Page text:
Friday, December 7, 2012

Software testing is common sense - right?

I'm talking here about functional testing, not performance testing, automated testing or penetration testing where you may need specialist technical skills. I may be playing devil's advocate - I'll let you decide.

I read and hear zealots advocating various tools and techniques, plying their trade. Consultancies all have their own 'new', bespoke way of doing things. It's special and better than the rest - but it isn't cheap.

I sometimes wonder, does it all need to be this complicated? Do I need to learn these techniques to know what to do and how to behave?

I don't think so - there I have said it - what do you think?

I think there are a handful of things a tester needs to have at the forefront of their mind when testing:

  • what are the business (or otherwise) goals of the software?
  • what problem is the software trying to solve?
  • what risks are there - how likely are they and how serious are they?
  • have empathy with the customer/user - get inside their heads - behave like them
So, do testers need the latest new-fangled jargon and terminology? Well, I think you know where I stand. I think testers need:
  • To be intelligent
  • To have business acumen (when testing business software)
  • Common sense
  • Good communication skills
  • People skills
  • Attention to detail
  • (you can't make a silk purse out of a sow's ear no matter what framework you use)
Testers should free themselves from the processes sometimes imposed on them to focus the mind on the problem at hand - the software and the business goals of that software.


  1. Not sure what you're trying to say here ? Cant you say the same about most professions, there is a standard set of skills and the consultants and tool people come in and add buzzwords and make it complicated ?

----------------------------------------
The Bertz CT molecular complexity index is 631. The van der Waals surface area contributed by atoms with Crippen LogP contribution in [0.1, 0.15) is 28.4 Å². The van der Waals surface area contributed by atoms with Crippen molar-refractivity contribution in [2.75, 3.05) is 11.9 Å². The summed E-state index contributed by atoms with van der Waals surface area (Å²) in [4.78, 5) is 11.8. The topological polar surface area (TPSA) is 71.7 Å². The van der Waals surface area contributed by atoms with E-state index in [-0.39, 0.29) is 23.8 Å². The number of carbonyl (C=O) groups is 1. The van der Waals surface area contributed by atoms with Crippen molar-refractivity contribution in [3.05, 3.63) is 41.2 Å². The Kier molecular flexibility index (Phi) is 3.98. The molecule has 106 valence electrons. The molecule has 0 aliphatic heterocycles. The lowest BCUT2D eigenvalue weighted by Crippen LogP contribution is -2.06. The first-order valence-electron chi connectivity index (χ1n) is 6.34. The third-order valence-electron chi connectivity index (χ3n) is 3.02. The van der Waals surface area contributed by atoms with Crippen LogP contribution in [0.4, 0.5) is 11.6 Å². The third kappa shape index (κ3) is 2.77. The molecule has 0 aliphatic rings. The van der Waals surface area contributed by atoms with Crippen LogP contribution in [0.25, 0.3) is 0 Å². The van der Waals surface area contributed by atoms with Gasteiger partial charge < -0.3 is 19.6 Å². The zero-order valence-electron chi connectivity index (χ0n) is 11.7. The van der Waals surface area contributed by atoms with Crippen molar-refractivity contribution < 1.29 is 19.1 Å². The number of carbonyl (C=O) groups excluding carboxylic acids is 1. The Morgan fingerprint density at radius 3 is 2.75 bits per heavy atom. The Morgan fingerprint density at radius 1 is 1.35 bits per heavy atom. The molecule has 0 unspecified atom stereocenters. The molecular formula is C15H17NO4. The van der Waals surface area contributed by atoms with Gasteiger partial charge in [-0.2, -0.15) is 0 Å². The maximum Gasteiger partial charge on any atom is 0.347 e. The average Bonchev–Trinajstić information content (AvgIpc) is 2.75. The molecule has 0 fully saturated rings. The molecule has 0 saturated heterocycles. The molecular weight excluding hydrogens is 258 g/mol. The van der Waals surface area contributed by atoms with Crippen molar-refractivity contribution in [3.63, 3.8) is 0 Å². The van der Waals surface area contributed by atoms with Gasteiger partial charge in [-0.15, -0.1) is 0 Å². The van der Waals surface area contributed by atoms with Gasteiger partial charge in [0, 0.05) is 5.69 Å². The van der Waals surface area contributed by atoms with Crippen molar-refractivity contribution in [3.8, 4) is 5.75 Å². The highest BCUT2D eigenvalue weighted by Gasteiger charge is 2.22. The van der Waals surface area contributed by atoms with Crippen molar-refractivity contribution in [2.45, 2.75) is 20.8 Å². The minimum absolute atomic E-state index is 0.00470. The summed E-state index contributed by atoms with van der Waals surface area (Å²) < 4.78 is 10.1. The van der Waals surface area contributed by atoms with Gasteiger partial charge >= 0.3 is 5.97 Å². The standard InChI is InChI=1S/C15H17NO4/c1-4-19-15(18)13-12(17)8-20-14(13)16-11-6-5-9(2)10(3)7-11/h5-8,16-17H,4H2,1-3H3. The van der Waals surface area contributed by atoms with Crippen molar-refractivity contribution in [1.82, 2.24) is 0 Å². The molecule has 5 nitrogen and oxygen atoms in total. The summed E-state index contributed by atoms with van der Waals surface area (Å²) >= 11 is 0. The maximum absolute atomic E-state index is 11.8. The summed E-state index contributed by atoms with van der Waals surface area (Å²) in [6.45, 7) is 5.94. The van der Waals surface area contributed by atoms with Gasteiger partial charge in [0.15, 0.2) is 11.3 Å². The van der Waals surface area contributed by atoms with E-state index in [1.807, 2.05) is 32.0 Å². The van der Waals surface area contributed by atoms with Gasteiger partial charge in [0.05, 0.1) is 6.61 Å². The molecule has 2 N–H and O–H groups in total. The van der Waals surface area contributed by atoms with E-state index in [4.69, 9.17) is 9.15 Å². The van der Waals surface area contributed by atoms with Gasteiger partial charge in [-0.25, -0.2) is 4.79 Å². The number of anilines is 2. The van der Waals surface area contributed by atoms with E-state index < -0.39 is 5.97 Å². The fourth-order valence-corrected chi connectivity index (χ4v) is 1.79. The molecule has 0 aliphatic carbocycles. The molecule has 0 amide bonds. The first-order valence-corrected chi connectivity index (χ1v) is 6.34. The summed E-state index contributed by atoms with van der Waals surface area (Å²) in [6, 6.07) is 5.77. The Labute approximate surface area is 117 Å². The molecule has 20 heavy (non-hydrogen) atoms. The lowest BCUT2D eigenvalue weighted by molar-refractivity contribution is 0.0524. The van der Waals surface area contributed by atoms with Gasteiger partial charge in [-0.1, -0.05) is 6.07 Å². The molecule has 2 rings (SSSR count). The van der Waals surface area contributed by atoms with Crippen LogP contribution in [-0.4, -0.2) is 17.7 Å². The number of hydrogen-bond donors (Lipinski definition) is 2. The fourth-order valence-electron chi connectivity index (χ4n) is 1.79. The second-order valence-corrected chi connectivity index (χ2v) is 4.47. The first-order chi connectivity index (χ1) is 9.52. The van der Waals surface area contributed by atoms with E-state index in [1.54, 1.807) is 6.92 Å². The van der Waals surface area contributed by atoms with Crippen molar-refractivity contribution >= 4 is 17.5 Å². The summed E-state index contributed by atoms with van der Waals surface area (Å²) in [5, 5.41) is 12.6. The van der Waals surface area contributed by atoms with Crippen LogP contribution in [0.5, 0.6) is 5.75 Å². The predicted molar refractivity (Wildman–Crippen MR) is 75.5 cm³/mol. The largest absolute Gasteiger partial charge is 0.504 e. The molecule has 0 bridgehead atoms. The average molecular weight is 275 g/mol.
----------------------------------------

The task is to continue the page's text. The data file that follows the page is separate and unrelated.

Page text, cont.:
Maybe it is complicated - what exactly do you mean by 'people skills', 'good communication skills' and 'attention to detail' ? How do you determine if people have them ? How do you improve them ? Or is all that 'common sense' and you know if someone has them or not ?

    Just giving you some feedback, maybe you could go into more detail as to why your itch needs scratching

  2. Thanks for taking the time to comment Phil. I think all I'm trying to say is to get some balance between the importance of process and people in software testing (and other professions as you say). All I am saying is, get the people bit right and don't impose a process on them - let them come up with their own way of working - empower them - this is motivating for people and is the way we will get the most out of them. If consultants come in and make it more complicated, I don't see this as a good thing. Now, how do we find the right people? Well that's another massive subject in its own right - it takes experience and judgement - there probably isn't a magic bullet process for that either.

  3. These are great insights on software testing. Thank you for sharing a very relevant and informative article.